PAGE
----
• Users who do serious amounts of typing in multiple layouts, and have muscle memory for both (or all). That would ask them to know that even though they regularly type @ (following your lead on the example, even if it’s not the most common character – it would be all the worse with a more common character like comma or period), the @ Anki wants them to use is not that @. This is the sort of guessing game I’m hoping can be fixed.
  • Users who don’t switch keyboards because they only type in their native (non-English) layout – which is probably printed on their physical keyboard. That would ask them to know where the @ is on a keyboard they don’t even use (and might not be familiar with).

I’ll be honest that with the ubiquity of email addresses, it boggles my mind that there are layouts that don’t have access to @. :grin: But for me, that would be an argument for not using @ for shortcuts, rather than making it harder to find for users who do have @ in their layout.

Hmm, I’m not sure what the best approach is here. Years ago, Anki used to have translatable shortcuts. It was somewhat problematic - translators often got confused by the syntax, or did things like assigning multiple actions in the same window to the same shortcut (because of the lack of context when translating). So if we moved back to this approach, there’d be an increased risk of new bugs. There’d also be an increased risk of conflicts with add-ons, as they wouldn’t be able to rely on the same shortcuts being used across languages.

Actually, the “ideal preference” I described seems to be mostly already in effect for languages that use non-Latin writing systems.

Using the Russian layout or the Hindi (Devanagari) layout, many (or even most) shortcuts based on letters of the Latin alphabet work fine by pretending you are typing on an English keyboard. But non-letter shortcuts like @ or / do not. There’s a / symbol on a Russian keyboard in a different position, and it does work when you type that.

They do have access to @… by switching to the English layout. After all, the rest of the email address uses the Latin alphabet, so you have to switch anyway. And there are many other contexts that require Latin letters: chemical and mathematical formulas, chess notation, etc.

There are keyboard shortcuts for switching keyboard layouts. But obviously if you had to type Windows+Space @ Windows+Space in Anki, it wouldn’t be much of a shortcut anymore.

There may be distinct use cases.

Someone using a language with a Latin-based alphabet will probably stick to a single keyboard layout, like French AZERTY or German QWERTZ or Turkish.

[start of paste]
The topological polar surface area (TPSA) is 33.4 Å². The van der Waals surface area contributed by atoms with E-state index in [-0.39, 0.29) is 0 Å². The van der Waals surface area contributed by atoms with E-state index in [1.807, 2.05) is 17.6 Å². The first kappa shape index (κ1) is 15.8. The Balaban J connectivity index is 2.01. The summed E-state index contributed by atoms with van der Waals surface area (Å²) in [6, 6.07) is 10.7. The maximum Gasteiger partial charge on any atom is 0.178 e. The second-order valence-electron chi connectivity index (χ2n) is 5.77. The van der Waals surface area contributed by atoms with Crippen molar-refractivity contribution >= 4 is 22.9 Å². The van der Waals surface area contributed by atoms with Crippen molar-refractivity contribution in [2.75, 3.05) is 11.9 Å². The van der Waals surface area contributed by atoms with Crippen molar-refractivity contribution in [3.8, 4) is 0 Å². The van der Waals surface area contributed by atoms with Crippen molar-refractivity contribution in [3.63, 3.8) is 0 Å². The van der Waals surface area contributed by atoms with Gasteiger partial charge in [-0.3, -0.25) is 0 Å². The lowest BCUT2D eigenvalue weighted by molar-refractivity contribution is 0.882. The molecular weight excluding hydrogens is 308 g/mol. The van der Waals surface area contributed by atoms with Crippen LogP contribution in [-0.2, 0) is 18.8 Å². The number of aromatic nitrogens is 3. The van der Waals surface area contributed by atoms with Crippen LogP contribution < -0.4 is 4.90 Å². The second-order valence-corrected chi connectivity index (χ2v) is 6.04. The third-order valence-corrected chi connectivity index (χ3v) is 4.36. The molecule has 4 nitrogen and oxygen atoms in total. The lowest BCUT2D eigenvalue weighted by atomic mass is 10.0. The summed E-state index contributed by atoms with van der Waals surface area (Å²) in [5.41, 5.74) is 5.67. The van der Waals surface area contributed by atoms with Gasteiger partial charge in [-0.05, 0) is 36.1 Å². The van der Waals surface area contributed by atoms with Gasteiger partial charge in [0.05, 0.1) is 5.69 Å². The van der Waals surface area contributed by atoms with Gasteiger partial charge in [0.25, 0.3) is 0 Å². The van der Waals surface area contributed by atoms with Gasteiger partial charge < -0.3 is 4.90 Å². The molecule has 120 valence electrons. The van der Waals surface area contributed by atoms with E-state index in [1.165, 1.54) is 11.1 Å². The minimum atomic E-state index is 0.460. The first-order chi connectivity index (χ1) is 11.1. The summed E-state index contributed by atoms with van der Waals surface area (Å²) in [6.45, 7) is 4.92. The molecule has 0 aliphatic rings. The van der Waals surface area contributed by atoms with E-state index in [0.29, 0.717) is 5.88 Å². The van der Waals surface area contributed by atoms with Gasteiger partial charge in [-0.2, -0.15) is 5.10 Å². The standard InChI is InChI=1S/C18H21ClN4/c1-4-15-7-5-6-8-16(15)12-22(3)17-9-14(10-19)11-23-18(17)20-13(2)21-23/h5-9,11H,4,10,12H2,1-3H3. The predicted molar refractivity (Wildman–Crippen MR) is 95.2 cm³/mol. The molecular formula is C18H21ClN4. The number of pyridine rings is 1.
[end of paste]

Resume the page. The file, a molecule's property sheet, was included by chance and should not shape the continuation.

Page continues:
But someone using a language with a different writing system is already used to switching to the globally dominant Latin alphabet from time to time for certain unavoidable purposes, e-mail addresses being one example. And obviously, when using Anki to study such a language, creation of Front and Back cards will involve constant switching.

I wonder how it works currently, since my “ideal preference” already mostly works. Is there an elaborate internal mapping of, for example, Cyrillic щ and Hindi द to the “o” shortcut in the review screen, to ensure that typing that same physical key works despite inputting a completely different character?

I want to make sure I understand you. When you say “translatable,” does that mean translating the physical location of the character on the English-Latin layout to whatever it would take to type that same physical location on another layout? Like the example abdo gave of Ctrl : becoming Ctrl Shift ş – since both are the upper-half of the key to the right of the “L” key?

That strikes me as odd, since “alphabet” shortcuts are generally not case-sensitive. And it would certainly require a lot of re-work for the interface translations/localizations. But it would avoid the guessing games from a user perspective.

I guess I would wonder – which is easier from a dev/add-on-dev perspective?
A. Having the app respond to the same physical key-press in the same way, regardless of what keyboard layout is active when triggering them (and so, regardless of what layout characters are being entered)
or
B. Having the app respond to the same character entry in the same way, regardless of what physical keys are being pressed

As an outsider, it seems like B would be easier, but apparently there are some challenges to it that I don’t understand yet. As a user, I know that B is certainly preferrable, whenever possible. And it seems like if there are going to have to be concessions made for impossible cases – with apologies to Cyrillic- and Hindi-keyboard users for leaving them out in the cold – they shouldn’t be necessary on keyboards that are Latin-based and highly similar to an English layout, such as the Turkish layouts.

Actually, they are case-sensitive in Anki.

In the review screen, the popup menu associated with the More button at bottom right shows “I” and “O” as the shortcuts for card info and options, respectively. But in fact, only the lowercase versions work.

I had to laugh at that – since they are always shown as capital letters! :grin:

But yes, I do see now that there are several where Ctrl letter and Ctrl Shift letter are different actions.

Actually, I should have been more precise.

Shift+o doesn’t invoke the shortcut for “o”. However, if you turn Caps Lock on, the “o” key still works the same way as when Caps Lock is off.

I mean giving each language’s translators the ability to change the English shortcut to something else, like Ctrl : becoming Ctrl Shift ş

I don’t think that’s practical; different keyboards will have different layouts, and I don’t see how we could describe the shortcuts in a way that makes sense in each language.

While it’s confusing, I believe it’s standard UI convention. For example, in macOS menus, you may have actions with “Command+A” and “Command+Shift+A”. The former being the lowercase variant.

I think you’re right that is more likely to introduce bugs and conflicts than be a solution.

That’s okay! Having Anki respond to the character being entered [B, above] would be a great outcome. It makes more sense from a user perspective, and it sounds like it would work better for add-ons too.

After all, that’s how most of the shortcuts already behave, and what makes these inconsistent ones so puzzling. Especially the “pairs” of features where only one of them works – subscript works, but not superscript – ordered list works, but not unordered.